A record was created to outline costs and a subjective risk profile for each. This formed a starting point for a more thorough review. As part of the bidding process, the Business Aspect specialists made suggestions on ways that the OCDO’s initial plan could be improved to achieve a more useful outcome.
Getting all participants on board proved vital to the success of the project, paving the way to capitalise on each CIO’s departmental knowledge. Aided by OCDO’s preparatory work, workshop participants viewed the current state of technology across the ACT Government and then were guided through a carefully prepared process to agree on a desired future state of technology investment.
Business Aspect brought a very pragmatic approach. They didn’t promise the world, they saw where we were at, and because they had worked with our government before, they had the experience to give our group a reasonable expectation about the outcome.”said Lawton.
Next, a framework was agreed with the CIOs with which to rank the top thirty potential projects based on factors including risk, opportunity and potential community benefit. Business Aspect employed its own Initiative Prioritisation Assessment Tool to allow a sophisticated appraisal using statistical reasoning to rank investment priorities against the agreed framework by the importance of the business drivers related to each initiative.
“During the workshops, there were times that people disagreed, but the Business Aspect leader was particularly skilled at bringing people back to focusing on our agreed criteria. The most important outcome we were seeking was a consensus position on three or four big things we need to invest in for the medium term,” explained Lawton.
“When we started, we had grouped the top 30 projects, but we were able to narrow this down to a handful of strategic themes for investment.”
After assessing each initiative using the ranking system, the scores were discussed and adjusted by the group until consensus was reached. The outcome resulted in agreed priorities for investment in large scale digital transformation initiatives that will see the citizens of the ACT experience a modern, efficient public service.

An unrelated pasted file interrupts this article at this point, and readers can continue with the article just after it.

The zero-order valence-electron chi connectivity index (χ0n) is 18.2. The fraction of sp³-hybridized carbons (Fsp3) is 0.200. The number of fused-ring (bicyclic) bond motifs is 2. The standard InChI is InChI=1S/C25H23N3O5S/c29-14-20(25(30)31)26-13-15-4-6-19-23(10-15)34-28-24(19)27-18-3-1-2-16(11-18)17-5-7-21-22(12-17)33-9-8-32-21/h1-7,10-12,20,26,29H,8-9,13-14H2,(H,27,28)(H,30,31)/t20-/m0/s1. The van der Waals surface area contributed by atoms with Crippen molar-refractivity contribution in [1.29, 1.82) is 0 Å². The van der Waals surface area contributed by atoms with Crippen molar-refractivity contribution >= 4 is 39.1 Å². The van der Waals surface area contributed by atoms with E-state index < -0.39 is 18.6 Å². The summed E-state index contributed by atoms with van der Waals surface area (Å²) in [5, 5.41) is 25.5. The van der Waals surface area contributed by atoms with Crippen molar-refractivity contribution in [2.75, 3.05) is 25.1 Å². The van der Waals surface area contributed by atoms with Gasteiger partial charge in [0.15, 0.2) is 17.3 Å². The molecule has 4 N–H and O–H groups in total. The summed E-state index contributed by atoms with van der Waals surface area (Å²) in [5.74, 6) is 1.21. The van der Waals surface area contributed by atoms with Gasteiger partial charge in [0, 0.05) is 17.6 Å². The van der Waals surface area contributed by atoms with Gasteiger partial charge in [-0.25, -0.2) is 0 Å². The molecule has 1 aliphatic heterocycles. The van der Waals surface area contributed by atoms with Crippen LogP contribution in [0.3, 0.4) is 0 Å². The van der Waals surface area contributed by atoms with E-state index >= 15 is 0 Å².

“Business Aspect’s biggest strengths were their seniority, experience, methodology, and judgement.”
What we achieved
Gaining consensus within organisations with diverse interests can be difficult, but ultimately the CIOs and executives involved each brought a passion to offer a strong digital experience to the ACT community. Business Aspect designed and facilitated a series of one-on-one meetings and group workshops, providing everything from intellectual property to visual aids, to harness the knowledge and vision of the group.
By working together, the group of government directorates can expect to gain from increased buying power, and they can prevent unnecessary overlap that results in wasted investment. The biggest reward, though, Lawton says is harder to quantify.
“Clarity is our number one gain. It is hard to put a finger on the savings of time and money we will enjoy down the track, but more importantly, a clear vision gives lots of benefits to citizens – we may save them twenty minutes on a car registration, or a substantial amount of time when moving home, and that means we are providing them with a meaningful service,” described Lawton.
“Business Aspect immediately understood the difficulty I was facing, they were extremely supportive of my small team and they gave us the confidence to proceed. We expected them to facilitate well, but we didn’t expect that extra level of support.”